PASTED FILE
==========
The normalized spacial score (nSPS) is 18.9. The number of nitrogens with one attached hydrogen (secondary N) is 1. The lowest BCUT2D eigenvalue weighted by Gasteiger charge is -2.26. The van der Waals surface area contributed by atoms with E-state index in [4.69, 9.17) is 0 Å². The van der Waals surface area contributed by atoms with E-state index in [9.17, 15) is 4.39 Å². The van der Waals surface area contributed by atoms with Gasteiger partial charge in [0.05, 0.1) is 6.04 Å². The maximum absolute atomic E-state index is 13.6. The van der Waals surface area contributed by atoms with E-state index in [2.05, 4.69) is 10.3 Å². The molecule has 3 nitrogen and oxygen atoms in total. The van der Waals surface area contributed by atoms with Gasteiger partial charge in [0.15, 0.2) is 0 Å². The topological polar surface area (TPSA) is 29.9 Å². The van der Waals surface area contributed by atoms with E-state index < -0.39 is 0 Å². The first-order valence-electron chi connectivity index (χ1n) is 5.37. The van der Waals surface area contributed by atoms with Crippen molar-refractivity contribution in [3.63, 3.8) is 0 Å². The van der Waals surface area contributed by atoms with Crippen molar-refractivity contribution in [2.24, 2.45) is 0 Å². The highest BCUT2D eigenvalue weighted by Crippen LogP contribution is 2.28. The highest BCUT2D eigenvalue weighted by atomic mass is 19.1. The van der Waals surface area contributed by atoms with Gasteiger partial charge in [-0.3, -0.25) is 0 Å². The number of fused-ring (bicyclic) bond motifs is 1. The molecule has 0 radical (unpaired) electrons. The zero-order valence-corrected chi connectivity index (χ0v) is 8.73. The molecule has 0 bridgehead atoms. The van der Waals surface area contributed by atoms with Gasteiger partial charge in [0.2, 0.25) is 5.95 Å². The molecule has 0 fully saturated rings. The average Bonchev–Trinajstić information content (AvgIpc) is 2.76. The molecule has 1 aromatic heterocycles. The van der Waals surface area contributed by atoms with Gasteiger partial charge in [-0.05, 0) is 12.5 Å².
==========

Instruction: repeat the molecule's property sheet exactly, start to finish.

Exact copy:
The normalized spacial score (nSPS) is 18.9. The number of nitrogens with one attached hydrogen (secondary N) is 1. The lowest BCUT2D eigenvalue weighted by Gasteiger charge is -2.26. The van der Waals surface area contributed by atoms with E-state index in [4.69, 9.17) is 0 Å². The van der Waals surface area contributed by atoms with E-state index in [9.17, 15) is 4.39 Å². The van der Waals surface area contributed by atoms with Gasteiger partial charge in [0.05, 0.1) is 6.04 Å². The maximum absolute atomic E-state index is 13.6. The van der Waals surface area contributed by atoms with E-state index in [2.05, 4.69) is 10.3 Å². The molecule has 3 nitrogen and oxygen atoms in total. The van der Waals surface area contributed by atoms with Gasteiger partial charge in [0.15, 0.2) is 0 Å². The topological polar surface area (TPSA) is 29.9 Å². The van der Waals surface area contributed by atoms with E-state index < -0.39 is 0 Å². The first-order valence-electron chi connectivity index (χ1n) is 5.37. The van der Waals surface area contributed by atoms with Crippen molar-refractivity contribution in [3.63, 3.8) is 0 Å². The van der Waals surface area contributed by atoms with Crippen molar-refractivity contribution in [2.24, 2.45) is 0 Å². The highest BCUT2D eigenvalue weighted by Crippen LogP contribution is 2.28. The highest BCUT2D eigenvalue weighted by atomic mass is 19.1. The van der Waals surface area contributed by atoms with Gasteiger partial charge in [-0.3, -0.25) is 0 Å². The number of fused-ring (bicyclic) bond motifs is 1. The molecule has 0 radical (unpaired) electrons. The zero-order valence-corrected chi connectivity index (χ0v) is 8.73. The molecule has 0 bridgehead atoms. The van der Waals surface area contributed by atoms with Gasteiger partial charge in [0.2, 0.25) is 5.95 Å². The molecule has 0 fully saturated rings. The average Bonchev–Trinajstić information content (AvgIpc) is 2.76. The molecule has 1 aromatic heterocycles. The van der Waals surface area contributed by atoms with Gasteiger partial charge in [-0.05, 0) is 12.5 Å².